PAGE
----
Ricotta

Ricotta

Ricotta, which also translates to "re-cooked," is a cheese which originated from Italy and was originally produced from the leftover whey from Provolone and Mozzarella cheese, which could be from either a cow, sheep, Italian water buffalo, or goat. Traditional Italian cheese-makers still produce it this way, but with the modern age came many new ingredients and recipes that manufacturers are utilizing today.

Many people love Italian dishes such as lasagna, pizzas, and cannoli, and Ricotta is a staple in dishes such as these. Ricotta also has some great health benefits to keep in mind when adding it to your dish. Let's take a look at some of the best below:

  • Ricotta is a great source of carbohydrates and protein which could give you just enough energy for the day. Going for a low-fat or fat-free ricotta will give you even more carbs.
  • It is a great source of calcium for your bones. One cup serving of this cheese already gives you the 52 percent of your daily recommended value of Calcium
  • It contains fatty acids which can reduce the risk of cancer and heart disease. Ricotta contains Omega-3 fatty acid at around 0.28 grams, and Omega-6 fatty acids at around 0.68 grams.
  • One cup of Ricotta provides 12 percent daily value of Vitamin A, 14 percent daily value of Riboflavin, and a 7 percent daily value of Vitamin B12. 
  • It is rich in minerals. Measuring the amount of mineral that ricotta gives, one cup provides 52 percent daily value of Selenium, 20 percent daily value of Zinc, and 40 percent daily value of Phosphorus.

There are plenty of dishes to choose from when giving Ricotta cheese a go. If you’re concerned with the fat and calorie content, you can simply substitute the full-fat variety for a semi-skim or fat-free alternative. Whatever variety you choose, you'll be glad you gave it a go!

Paneer

Un-aged, un-salted, and fresh; Paneer is a deliciously pure and simplistic cheese. It is made from either cow or buffalo milk, and it originated from India. For those of you who enjoy Indian cuisine, chances are you're already familiar with it. It is also famous in countries around Southern Asia like Pakistan, Nepal, Afghanistan, Sri Lanka, and Bangladesh. The taste of this cheese is very subtle and mild, but the flavors and spices from the dish rise to the surface when being used for sauces or curries.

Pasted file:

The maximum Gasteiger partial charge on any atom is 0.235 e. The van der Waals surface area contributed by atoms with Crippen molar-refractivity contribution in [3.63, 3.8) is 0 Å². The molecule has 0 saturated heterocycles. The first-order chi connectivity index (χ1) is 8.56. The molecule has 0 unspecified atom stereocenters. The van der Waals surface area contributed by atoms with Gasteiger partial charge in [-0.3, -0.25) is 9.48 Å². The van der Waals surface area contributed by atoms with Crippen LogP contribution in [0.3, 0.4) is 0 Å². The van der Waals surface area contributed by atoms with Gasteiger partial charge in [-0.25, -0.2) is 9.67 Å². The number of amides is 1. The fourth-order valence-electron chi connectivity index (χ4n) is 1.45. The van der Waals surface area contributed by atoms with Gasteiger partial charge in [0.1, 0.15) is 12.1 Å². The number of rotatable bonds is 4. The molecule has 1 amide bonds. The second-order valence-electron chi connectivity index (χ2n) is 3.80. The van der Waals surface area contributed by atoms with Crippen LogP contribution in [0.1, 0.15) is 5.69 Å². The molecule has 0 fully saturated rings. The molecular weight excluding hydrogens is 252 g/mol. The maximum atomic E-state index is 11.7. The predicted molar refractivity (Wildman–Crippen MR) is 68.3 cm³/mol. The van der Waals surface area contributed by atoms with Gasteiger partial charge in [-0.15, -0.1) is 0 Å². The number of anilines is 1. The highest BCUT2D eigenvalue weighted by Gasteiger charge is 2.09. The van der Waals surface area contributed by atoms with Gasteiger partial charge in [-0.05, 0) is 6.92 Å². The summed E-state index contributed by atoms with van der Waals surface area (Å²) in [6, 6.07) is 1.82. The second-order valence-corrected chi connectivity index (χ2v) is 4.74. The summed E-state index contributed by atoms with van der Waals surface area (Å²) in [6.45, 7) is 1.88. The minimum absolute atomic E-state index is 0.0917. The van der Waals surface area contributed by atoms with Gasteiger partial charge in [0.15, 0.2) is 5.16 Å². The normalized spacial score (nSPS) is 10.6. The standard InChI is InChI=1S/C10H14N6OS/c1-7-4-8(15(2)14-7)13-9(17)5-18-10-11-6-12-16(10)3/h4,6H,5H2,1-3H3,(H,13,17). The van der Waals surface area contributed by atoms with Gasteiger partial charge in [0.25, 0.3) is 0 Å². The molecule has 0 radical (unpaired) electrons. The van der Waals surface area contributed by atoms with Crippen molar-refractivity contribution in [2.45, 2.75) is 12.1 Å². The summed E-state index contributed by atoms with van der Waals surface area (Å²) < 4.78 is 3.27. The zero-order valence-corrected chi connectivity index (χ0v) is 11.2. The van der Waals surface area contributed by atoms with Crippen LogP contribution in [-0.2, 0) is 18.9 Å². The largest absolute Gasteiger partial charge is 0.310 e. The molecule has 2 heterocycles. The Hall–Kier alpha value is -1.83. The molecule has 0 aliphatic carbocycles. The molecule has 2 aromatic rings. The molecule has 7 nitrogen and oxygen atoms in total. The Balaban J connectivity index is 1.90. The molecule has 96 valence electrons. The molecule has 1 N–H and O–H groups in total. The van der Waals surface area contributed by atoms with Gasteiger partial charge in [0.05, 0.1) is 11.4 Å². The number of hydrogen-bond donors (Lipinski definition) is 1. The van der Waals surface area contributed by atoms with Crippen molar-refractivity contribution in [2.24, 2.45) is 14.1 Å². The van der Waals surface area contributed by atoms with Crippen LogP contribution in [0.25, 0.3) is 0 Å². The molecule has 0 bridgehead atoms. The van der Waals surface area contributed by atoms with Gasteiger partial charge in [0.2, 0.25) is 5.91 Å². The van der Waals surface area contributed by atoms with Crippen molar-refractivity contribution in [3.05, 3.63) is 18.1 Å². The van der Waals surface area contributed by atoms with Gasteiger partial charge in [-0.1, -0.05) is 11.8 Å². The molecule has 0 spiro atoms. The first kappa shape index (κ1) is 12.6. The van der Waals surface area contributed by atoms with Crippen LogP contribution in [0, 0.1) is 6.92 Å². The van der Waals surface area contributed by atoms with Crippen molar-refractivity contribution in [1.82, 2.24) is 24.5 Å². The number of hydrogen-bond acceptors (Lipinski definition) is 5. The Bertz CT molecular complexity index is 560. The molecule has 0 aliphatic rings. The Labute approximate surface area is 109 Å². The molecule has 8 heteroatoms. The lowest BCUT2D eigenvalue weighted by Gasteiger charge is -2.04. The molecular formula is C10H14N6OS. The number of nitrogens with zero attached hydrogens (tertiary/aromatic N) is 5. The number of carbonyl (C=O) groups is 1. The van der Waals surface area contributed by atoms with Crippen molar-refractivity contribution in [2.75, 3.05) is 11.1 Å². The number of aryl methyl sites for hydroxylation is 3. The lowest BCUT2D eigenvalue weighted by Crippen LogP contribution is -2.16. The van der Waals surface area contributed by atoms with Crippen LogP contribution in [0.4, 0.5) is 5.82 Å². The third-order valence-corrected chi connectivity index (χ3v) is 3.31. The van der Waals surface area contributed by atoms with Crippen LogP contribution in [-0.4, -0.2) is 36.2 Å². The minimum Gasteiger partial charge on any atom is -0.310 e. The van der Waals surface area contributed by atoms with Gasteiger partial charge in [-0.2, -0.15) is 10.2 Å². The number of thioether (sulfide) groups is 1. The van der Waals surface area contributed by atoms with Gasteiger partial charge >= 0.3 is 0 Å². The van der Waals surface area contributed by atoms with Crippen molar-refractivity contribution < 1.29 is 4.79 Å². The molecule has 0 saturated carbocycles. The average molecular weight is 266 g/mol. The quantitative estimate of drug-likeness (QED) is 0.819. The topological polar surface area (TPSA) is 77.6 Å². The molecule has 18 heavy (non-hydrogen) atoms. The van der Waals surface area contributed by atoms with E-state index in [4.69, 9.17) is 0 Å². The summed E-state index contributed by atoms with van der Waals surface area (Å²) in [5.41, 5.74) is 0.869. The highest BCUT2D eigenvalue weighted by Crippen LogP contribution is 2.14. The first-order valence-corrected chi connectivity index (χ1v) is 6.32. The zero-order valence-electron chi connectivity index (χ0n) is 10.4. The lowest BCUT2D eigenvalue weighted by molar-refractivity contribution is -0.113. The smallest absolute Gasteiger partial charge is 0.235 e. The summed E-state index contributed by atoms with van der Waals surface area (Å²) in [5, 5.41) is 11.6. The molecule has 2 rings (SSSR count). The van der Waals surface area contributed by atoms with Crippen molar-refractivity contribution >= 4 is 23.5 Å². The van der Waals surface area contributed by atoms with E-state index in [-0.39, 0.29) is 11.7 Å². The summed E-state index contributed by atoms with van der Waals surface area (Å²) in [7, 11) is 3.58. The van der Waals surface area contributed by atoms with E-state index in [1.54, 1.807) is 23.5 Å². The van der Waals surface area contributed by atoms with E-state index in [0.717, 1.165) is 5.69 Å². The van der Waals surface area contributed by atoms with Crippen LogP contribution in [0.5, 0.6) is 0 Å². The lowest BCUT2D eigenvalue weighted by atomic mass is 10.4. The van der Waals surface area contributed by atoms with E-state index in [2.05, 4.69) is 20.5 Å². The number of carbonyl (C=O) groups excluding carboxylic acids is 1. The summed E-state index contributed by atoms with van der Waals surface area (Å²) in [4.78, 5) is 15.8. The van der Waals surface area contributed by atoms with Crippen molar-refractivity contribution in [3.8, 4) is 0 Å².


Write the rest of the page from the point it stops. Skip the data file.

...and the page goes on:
You can fry or pan-fry paneer with the use of oil, marinade it, then grill cubes of it in a skewer. It is also best used as a soft filling for samosa or other wraps, with or without veggies. Just keep in mind that paneer is even better when you liven it up with a touch of spice.

When it comes to health benefits, paneer has a lot to offer. Below are just a few of the many nutritional nuggets paneer has in store.

  • Rich in Folate. Folate is classified as a B-complex vitamin that is very important for women who are pregnant in terms of fetal development. Other than that, it is also essential in the production of Red Blood Cells.
  • Paneer is a good source of Potassium, which plays a part in the homeostasis of our body. It controls your body fluids, making it balance, to manage the blood pressure of the body for a healthy heart.
  • Paneer has a great amount of Calcium, providing 8 percent of the daily value. Having an adequate level of calcium is crucial in making our bones, teeth, heart muscles, and nerves healthy and functioning.
  • Paneer is rich in Protein and Magnesium. These nutrients help in keeping the heart healthy, immune system boosted, and blood sugar level normal.
  • It helps in aiding digestion. With its Phosphorus content, Paneer improves the digestion and excretion of the body. It also helps in avoiding constipation because it contains magnesium, which has a laxative effect.

Farmer Cheese

Farmer cheese isn't so widely known in the United States, but it has been around for quite some time now, and it can be mostly found in Eastern European cuisine. Fortunately, farmer cheese has made somewhat of a comeback in recent years thanks to manufacturers like Lifeway.

This cheese is easy to slice because of its mild and moist texture. It is also delicious by itself or with a side of sugar or fruit. It is also good as a replacement for your cheese when making cheesecake or lasagna recipes. Farmer cheese can be pretty high in fat, so it's important to keep in mind the following nutrition facts before adding it to your shopping list:

  • An ounce serving of Farmer's cheese contains 80 calories. The calorie content of Farmer's cheese also varies depending on the brand.
  • Farmer cheese provides 6 grams of total fat, 4 grams of saturated fat, and 15 milligrams of cholesterol — all in an ounce serving.
  • It is also a good source of Protein; providing approximately 6 grams of Protein per 1-ounce serving.
  • If you're looking for carbs you should probably go elsewhere. There is just under one gram of carbohydrates in an ounce serving of Farmer’s cheese.
  • It is high in sodium. A 1-ounce serving of this can provide 110 milligrams of Sodium. To reduce sodium intake, purchase a low-sodium cheese. That will help to avoid risks of high blood pressure.
Here are some recipes that you should consider trying out when using Farmer cheese:
  • Zucchini and Farmer’s Cheese Fritters
  • Artisan Grilled Cheese with Spec and Arugula